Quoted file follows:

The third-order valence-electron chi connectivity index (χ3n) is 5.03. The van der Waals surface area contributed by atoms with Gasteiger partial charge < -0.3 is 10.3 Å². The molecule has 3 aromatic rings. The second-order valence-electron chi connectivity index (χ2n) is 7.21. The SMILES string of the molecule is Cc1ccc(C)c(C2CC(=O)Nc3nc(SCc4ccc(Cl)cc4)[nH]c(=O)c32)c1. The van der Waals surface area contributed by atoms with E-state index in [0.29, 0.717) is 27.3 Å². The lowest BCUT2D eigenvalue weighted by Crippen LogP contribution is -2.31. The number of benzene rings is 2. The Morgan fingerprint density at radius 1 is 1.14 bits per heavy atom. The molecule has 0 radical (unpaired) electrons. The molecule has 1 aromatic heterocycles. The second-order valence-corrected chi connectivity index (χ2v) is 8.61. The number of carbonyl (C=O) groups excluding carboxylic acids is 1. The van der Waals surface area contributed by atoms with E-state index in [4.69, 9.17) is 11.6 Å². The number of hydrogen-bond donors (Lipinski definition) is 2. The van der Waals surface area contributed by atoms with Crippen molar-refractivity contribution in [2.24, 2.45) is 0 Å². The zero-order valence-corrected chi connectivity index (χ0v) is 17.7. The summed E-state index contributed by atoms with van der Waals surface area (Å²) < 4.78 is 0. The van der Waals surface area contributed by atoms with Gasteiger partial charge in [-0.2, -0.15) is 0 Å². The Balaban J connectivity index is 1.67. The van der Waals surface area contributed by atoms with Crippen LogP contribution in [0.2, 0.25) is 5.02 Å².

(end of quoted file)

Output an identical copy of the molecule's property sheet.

The third-order valence-electron chi connectivity index (χ3n) is 5.03. The van der Waals surface area contributed by atoms with Gasteiger partial charge < -0.3 is 10.3 Å². The molecule has 3 aromatic rings. The second-order valence-electron chi connectivity index (χ2n) is 7.21. The SMILES string of the molecule is Cc1ccc(C)c(C2CC(=O)Nc3nc(SCc4ccc(Cl)cc4)[nH]c(=O)c32)c1. The van der Waals surface area contributed by atoms with E-state index in [0.29, 0.717) is 27.3 Å². The lowest BCUT2D eigenvalue weighted by Crippen LogP contribution is -2.31. The number of benzene rings is 2. The Morgan fingerprint density at radius 1 is 1.14 bits per heavy atom. The molecule has 0 radical (unpaired) electrons. The molecule has 1 aromatic heterocycles. The second-order valence-corrected chi connectivity index (χ2v) is 8.61. The number of carbonyl (C=O) groups excluding carboxylic acids is 1. The van der Waals surface area contributed by atoms with E-state index in [4.69, 9.17) is 11.6 Å². The number of hydrogen-bond donors (Lipinski definition) is 2. The van der Waals surface area contributed by atoms with Crippen molar-refractivity contribution in [2.24, 2.45) is 0 Å². The zero-order valence-corrected chi connectivity index (χ0v) is 17.7. The summed E-state index contributed by atoms with van der Waals surface area (Å²) < 4.78 is 0. The van der Waals surface area contributed by atoms with Gasteiger partial charge in [-0.2, -0.15) is 0 Å². The Balaban J connectivity index is 1.67. The van der Waals surface area contributed by atoms with Crippen LogP contribution in [0.2, 0.25) is 5.02 Å².